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|Articles - January 2010|
|Thursday, December 17, 2009|
Wu-chang Feng has a solution to a problem that irks producers and players of “massively multiplayer online” games (MMOs) such as World of Warcraft. Feng says his software, called Fides after the Roman goddess of trust, can evaluate the software of any computer game and see if cheaters have tampered with the coding. “[Cheating] is a big deal in MMOs,” says Feng, associate professor of computer science at Portland State University. “Many people are using bot software to generate wealth.” Since items in online games are exchanged for real currency, Feng says huge shadowy industries have arisen around non-human users that play the game continuously, seeking the items. He says they spoil the game experience and increase costs to companies that host the games. Armed with a $186,000 grant from Intel, he and PSU grad student Ed Kaiser developed the anti-bot program as part of a security course at the university. “Using it for malware and virus problems is very similar to the cheating problem,” he says. The team debuted the software in mid-November at the Association for Computer Machinery Conference on Computer and Communications Security. Feng plans to market his bot-buster to game developers. “The last thing they want is bots,” he says.
WILLIAM E. CRAWFORD
Tuesday, July 28, 2015
BY JASON NORRIS
Uncertainty in Greece and China, along with potential interest rate hikes mean investors are looking at the market and nervously questioning where they should be invested.
Tuesday, August 04, 2015
Friday, July 10, 2015
BY GREGG MORRIS
Rita Hansen aims to scale natural gas vehicle innovation.
Thursday, August 20, 2015
BY DAN COOK
The state’s angel investing fund gets hammered in Salem.
Monday, July 06, 2015
Picking a business partner is not much different than choosing a spouse or life partner, and the business break-up can be as heart-wrenching and costly as divorce.
Friday, August 21, 2015
Renee Spears, founder and owner of Portland-based Rose City Mortgage, is hot to trot to sell pot.
Thursday, August 13, 2015
BY JACOB PALMER | DIGITAL NEWS EDITOR
Portland-based startup ImpactFlow recently announced a $5.7 million funding round. CEO and co-founder Tyler Foreman talks about matching businesses with nonprofits, his time at Intel and the changing face of philanthropy.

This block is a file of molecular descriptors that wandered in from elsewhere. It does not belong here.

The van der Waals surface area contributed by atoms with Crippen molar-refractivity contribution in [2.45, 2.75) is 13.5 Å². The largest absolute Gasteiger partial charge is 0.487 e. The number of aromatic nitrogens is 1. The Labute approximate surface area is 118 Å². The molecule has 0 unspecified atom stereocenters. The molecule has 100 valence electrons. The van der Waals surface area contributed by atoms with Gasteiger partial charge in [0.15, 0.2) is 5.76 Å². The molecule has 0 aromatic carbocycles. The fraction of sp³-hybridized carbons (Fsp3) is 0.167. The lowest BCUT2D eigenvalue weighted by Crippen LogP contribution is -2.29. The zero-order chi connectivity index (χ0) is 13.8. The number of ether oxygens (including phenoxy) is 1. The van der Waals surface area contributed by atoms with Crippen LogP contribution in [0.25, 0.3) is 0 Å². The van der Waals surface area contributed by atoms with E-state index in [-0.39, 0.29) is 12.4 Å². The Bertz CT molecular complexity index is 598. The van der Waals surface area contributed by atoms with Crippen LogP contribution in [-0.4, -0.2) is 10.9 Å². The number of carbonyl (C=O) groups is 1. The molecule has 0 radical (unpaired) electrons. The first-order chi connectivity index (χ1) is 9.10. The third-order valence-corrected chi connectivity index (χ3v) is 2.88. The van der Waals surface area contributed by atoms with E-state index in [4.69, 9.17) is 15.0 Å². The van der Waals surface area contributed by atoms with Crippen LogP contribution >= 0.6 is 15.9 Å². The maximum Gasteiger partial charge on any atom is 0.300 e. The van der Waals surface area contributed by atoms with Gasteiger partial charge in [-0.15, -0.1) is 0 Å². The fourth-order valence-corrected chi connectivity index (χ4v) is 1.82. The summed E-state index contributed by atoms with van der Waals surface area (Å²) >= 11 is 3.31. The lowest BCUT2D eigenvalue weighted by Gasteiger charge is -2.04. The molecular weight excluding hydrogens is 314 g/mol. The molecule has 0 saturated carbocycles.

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Yesterday, a divided National Labor Relations Board dropped another hammer on the employer community. In a long-awaited and much debated move, the Board jettisoned the decades old standard for determining when two independent businesses should be considered joint employers of an individual worker for collective bargaining purposes.
Transforming the culture of Oregon’s educational leadership.
The Board dismissed a petition related to efforts to unionize the Northwestern University football team.
Oregon Sick Leave is here, and changes to the federal white-collar worker regulations are on the way. This workshop will prepare you for both. We invite you to participate in an interactive discussion on how to start planning now for the future impact on your operations and finances.
Presented by OEN + CENTRL + YESpdx.
This Roundtable will cover numerous issues under the employer "shared responsibility" rules of the Affordable Care Act, including how to track the "full-time" status of variable-hour employees, temporary or seasonal employees, and employees who experience a change in status or a break in service. Additionally, we will provide a brief overview of Code sections 6055 and 6056, which require most mid-sized and large employers to submit their first information reports to the IRS in early 2016 regarding the health insurance coverage being offered to employees. We invite you to participate in an interactive discussion on how to prepare for the future impact of the shared responsibility rules on your operations and finances.